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Sometimes, it’s perfectly acceptable for a game to come out and not trying anything too new. Not every game needs to create a new genre or even make sweeping changes to an existing genre.
Marvel Ultimate Alliance 3: The Black Order is a perfect example of this fact. The game is a straight-up brawler that’s filled with fan service for anyone who loves Marvel. It doesn’t do anything all that innovative, and that’s perfectly fine because it does exactly what it sets out to do, and it knocks it out of the park!
Developer Team Ninja combines an interesting take on the Marvel Universe with its trademark brand of fantastic combat and intense gameplay in a game that Marvel fans who own a Nintendo Switch can’t miss.
There’s a lot to say on the positive side for Marvel Ultimate Alliance 3. First, and most importantly for a game in the brawler genre, is the fact that the combat feels really good. Each character in the game feels different enough, but not so different that you can’t get through the fights when you switch.
In MUA3, there’s a great mix of depth and simplicity that’ll appeal to all kinds of players. The basic combat happens with two buttons: Y for a quick attack and X for a strong attack. On the easier difficulty, you can mostly get through the game (with the exception of boss fights) by just mashing the two attacks.
But if you crank up the difficulty, you’ll need to engage with the game’s stun system. Hitting enemies with a strong attack repeatedly will stun them, allowing you to unleash serious damage through synergy attacks with your partners.
The synergy attacks bring us to the other part of the depth in the game—it has some action RPG-like mechanics where each character has its own skills that are learned through leveling up. These skills all feel appropriate for the characters, and using them at the right time can swing a fight with a large group of enemies to your favor.
Speaking of characters, there’s a ton available in the game. Favorites from The Avengers like Thor, Iron Man, and Hawkeye are in the mix. With the initial release, things are a little light in the X-Men department, but beloved characters like Wolverine and Nightcrawler are included, with more coming in the form of DLC down the line. There’s also the Guardians of the Galaxy, Ghost Rider, and plenty of others to discover and unlock as you make your way through the game.
Outside of the playable characters, there are plenty of well-known bad guys in the game like Doctor Octopus, Ultron, Mysterio, Juggernaut, and the list goes on and on.
Each of these boss fights features some interesting mechanics that make them stand out from the others. While fighting waves of thugs as you move through the game’s varied environments is fun, it’s the interesting boss fights that really take this brawler to the next level. As the story progressed and it was clear that a boss fight was on the horizon, I found myself excited each time to see what Team Ninja would come up with this time.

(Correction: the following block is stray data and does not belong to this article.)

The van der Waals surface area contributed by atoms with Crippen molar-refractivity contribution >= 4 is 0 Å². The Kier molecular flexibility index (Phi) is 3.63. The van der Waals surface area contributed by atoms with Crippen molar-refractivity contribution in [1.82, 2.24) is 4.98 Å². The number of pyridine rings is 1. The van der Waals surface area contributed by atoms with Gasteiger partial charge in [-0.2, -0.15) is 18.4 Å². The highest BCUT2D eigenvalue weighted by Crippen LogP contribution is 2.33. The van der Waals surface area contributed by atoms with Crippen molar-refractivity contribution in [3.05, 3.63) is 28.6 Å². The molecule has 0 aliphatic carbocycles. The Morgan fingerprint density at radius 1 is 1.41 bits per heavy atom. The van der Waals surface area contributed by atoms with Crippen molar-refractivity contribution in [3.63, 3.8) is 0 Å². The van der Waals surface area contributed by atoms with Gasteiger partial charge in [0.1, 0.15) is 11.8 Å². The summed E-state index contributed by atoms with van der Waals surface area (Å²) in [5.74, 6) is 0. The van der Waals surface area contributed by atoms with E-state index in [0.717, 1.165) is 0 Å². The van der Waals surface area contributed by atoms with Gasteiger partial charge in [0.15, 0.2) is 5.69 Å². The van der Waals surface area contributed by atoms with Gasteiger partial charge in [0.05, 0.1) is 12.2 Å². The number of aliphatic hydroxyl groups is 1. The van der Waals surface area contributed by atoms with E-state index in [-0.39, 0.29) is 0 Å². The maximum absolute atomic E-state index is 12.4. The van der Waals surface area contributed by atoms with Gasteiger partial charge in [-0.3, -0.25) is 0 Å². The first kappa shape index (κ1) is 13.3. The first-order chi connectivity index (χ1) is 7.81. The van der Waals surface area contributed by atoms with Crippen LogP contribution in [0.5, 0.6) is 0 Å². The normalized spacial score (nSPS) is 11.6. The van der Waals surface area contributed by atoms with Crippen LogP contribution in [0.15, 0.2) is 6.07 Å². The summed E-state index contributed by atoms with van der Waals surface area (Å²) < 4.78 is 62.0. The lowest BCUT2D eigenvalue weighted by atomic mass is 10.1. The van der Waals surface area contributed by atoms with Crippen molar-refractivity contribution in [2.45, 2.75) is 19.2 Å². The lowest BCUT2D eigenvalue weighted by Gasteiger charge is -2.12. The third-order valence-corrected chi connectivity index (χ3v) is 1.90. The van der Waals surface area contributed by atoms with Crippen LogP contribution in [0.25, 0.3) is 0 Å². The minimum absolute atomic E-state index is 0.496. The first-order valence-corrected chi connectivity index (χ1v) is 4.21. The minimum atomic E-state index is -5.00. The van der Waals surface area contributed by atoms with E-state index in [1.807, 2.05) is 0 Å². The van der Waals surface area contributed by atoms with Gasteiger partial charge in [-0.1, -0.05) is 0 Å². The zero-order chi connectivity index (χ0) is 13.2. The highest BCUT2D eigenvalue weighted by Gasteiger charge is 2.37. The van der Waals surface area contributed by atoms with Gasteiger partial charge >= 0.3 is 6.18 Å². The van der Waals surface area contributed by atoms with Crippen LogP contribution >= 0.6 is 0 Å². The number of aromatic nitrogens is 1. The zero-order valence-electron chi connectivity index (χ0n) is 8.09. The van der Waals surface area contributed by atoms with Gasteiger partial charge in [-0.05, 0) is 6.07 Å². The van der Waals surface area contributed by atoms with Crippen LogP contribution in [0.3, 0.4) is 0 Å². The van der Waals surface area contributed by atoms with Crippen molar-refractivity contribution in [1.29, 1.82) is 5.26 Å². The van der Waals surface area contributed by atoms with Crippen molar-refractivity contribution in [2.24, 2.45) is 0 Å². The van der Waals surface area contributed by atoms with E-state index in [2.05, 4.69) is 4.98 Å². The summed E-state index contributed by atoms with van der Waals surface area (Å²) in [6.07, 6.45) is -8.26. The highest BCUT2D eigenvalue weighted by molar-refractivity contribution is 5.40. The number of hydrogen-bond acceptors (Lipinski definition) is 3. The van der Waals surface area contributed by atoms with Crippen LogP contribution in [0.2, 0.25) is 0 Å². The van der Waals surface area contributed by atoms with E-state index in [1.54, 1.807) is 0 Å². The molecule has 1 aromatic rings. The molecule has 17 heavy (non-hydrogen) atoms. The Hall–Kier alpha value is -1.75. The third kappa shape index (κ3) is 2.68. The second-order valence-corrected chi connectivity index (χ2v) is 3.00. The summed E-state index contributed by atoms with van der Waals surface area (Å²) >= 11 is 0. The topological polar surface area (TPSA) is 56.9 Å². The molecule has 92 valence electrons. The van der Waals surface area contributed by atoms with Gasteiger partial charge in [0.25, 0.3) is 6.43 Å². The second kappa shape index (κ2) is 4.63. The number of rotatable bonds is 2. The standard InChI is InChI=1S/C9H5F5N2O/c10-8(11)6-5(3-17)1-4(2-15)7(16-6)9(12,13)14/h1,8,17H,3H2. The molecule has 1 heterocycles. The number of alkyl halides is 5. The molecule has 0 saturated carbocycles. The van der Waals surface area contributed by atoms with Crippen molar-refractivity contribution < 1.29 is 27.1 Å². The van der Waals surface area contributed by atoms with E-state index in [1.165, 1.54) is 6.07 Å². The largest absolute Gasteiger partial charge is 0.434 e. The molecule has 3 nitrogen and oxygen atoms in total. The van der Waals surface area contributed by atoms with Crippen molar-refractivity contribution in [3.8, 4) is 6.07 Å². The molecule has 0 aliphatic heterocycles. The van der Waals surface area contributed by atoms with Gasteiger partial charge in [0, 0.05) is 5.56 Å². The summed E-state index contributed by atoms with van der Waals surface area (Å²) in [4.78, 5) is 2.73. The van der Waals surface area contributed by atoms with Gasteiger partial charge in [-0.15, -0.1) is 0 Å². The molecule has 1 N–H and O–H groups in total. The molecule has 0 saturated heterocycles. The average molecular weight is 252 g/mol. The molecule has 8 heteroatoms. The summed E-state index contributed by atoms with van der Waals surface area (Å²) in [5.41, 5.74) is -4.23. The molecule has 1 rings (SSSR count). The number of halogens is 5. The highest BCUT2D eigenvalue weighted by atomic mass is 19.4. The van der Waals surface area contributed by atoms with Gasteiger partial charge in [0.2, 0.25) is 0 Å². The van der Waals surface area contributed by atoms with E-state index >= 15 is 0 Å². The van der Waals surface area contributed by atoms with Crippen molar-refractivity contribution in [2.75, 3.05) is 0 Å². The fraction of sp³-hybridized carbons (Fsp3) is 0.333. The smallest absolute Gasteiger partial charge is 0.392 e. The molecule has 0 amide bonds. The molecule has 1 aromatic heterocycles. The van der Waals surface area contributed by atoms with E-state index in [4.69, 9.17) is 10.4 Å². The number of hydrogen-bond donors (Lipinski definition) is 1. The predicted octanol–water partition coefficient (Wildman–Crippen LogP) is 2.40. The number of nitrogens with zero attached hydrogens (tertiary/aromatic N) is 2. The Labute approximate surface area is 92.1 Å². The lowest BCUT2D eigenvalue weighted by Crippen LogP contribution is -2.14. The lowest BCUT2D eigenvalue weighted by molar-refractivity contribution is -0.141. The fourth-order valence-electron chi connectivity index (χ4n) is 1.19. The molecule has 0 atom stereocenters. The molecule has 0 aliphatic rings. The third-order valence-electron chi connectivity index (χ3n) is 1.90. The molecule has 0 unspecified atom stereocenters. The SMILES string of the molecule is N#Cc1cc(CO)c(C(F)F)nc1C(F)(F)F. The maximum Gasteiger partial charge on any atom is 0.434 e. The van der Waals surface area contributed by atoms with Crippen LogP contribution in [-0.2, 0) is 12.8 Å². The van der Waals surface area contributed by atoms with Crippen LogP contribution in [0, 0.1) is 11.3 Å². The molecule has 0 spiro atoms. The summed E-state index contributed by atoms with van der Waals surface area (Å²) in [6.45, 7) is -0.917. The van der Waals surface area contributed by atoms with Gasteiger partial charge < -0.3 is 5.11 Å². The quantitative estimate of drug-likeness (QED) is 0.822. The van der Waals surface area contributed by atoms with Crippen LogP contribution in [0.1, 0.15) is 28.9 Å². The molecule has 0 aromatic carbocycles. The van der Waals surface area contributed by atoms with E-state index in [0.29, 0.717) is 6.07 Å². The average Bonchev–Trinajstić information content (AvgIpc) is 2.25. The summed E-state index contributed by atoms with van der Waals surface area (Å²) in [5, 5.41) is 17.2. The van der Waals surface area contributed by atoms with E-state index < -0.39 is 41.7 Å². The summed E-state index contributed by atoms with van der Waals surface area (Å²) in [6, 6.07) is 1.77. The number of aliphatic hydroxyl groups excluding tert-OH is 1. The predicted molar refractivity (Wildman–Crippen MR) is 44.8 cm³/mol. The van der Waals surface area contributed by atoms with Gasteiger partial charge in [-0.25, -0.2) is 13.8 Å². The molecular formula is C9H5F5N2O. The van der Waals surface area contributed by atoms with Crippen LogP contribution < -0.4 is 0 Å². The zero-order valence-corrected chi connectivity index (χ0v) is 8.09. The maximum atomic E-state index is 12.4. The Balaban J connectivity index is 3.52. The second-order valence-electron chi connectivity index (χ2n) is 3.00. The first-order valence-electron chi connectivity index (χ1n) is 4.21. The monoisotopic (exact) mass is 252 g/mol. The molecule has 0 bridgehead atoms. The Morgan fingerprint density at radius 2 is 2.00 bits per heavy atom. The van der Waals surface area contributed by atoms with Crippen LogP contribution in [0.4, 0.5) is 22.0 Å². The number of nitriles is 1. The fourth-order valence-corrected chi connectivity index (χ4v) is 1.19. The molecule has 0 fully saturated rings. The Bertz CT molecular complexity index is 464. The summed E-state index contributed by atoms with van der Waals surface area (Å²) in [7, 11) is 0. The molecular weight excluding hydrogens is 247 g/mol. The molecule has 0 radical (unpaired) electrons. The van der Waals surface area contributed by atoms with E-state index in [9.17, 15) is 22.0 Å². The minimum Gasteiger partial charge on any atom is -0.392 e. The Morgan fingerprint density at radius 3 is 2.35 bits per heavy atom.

There’s a good deal of depth in the game with the aforementioned RPG mechanics. While you don’t get a lot of choice in terms of what you’re going to level up, having the carrot on a stick of knowing that your beloved Marvel heroes will continue to get stronger will help drive you through the game, which should take you around 12-14 hours to get through.
If you’re a fan of a straight-up brawler and you love the idea of playing with a huge roster of Marvel favorites, Marvel Ultimate Alliance 3: The Black Order is perfect for you. Add in the portability of playing the game on the Switch, and you truly have a lot to be excited about.
The pros certainly outweigh the cons by a huge margin with Marvel Ultimate Alliance 3: The Black Order, but there are a couple of small drawbacks to note before you spend $60 on the Switch game.
First, if you’re going to play the game exclusively in portable mode (I played about 90-percent of the game on the small screen), you will experience some framerate dips and slowdown. When you’re performing synergy attacks, there are a lot of effects happening on the screen and it does slow down.
Another issue with the game is one that’s quite common with brawlers, and that’s issues with the camera. If you find your character up against a wall or in a small hallway, the camera will often not be able to see the playable character, which can be quite annoying.
On the easy difficulty, this is no big deal as you’re mostly just mashing your way through, but when you need to dodge and block attacks on the harder difficulty, you really can’t afford to lose track of your character.
Thankfully, these issues weren’t too common. They were annoying when they occurred, but I can count the number of times it actually happened on my hands, which isn’t bad for a 13-hour game.
While MUA3 is completely playable alone (the A.I. controlled characters do a good job of fighting alongside you), this game is definitely designed with co-op in mind. The problem is that I often had a hard time finding a room to play with random people, and none of my friends purchased the game. This left me playing through at least 75% of the game solo.
Marvel Ultimate Alliance tells the tale of Thanos and the Infinity Gems, which is definitely a story we’ve seen play out plenty of times in various forms of Marvel media. The reason I’ve mentioned this here instead of as a positive or negative is that the story doesn’t really stand out as good or bad.
Team Ninja takes some fun liberties within the confines of the Marvel Universe and it does a good job of bringing the characters to life, but the story is definitely not what kept me coming back to the game for more.